Tahrs are three species of large Asian ungulates related to the wild goat. Until recently the three species were believed to be closely related and were placed in a single genus, Hemitragus. Genetic studies have proven that the three tahrs are not as closely related as previously thought. Now they are considered as members of three separate monotypic genera; Hemitragus is now reserved for the Himalayan Tahr; Nilgiritragus for the Nilgiri Tahr; and Arabitragus for the Arabian Tahr.[1]


While the Arabian Tahr of Oman and the Nilgiri Tahr of South India both have small ranges and are considered endangered, the Himalayan Tahr remains relatively widespread in the Himalayas, and has been introduced to the Southern Alps of New Zealand where it is hunted recreationally. There is also a population on Table Mountain in South Africa, descended from a pair of tahrs which escaped from a zoo in 1936,[2] but most of these have been culled.[3]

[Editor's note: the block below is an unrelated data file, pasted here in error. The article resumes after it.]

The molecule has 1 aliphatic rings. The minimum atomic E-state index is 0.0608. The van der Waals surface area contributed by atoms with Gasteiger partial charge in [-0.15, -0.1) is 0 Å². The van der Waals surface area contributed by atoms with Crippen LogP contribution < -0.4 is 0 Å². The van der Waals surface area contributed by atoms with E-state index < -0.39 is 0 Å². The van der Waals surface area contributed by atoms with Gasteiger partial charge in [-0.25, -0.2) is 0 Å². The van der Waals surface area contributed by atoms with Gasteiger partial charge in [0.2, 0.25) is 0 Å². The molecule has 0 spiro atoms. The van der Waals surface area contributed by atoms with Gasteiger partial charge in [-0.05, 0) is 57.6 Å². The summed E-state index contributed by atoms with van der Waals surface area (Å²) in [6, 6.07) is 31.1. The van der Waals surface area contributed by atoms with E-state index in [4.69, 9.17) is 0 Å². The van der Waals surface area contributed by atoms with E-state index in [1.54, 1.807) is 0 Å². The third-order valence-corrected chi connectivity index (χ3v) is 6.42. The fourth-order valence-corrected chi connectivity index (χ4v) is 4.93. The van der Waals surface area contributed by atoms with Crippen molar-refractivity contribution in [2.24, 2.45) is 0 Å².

A routine of feeding during the morning followed by a long rest period, then feeding in the evening, constitutes the tahrs daily routine. Tahrs are not generally active or feed at night and can be found at the same location morning and evening.

See also


  1. Ropiquet, A. & Hassanin, A. 2005. Molecular evidence for the polyphyly of the genus Hemitragus (Mammalia, Bovidae). Molecular Phylogenetics and Evolution 36(1):154-168
  2. Irwin, Ron (September 28, 2001). "Time Running Out for Exotic Tahrs in Cape Town". National Geographic News. Retrieved April 17, 2014.
  3. Bamford, Helen (February 19, 2011). "Mountain rangers braai tahr". IOL News. Retrieved April 17, 2014.

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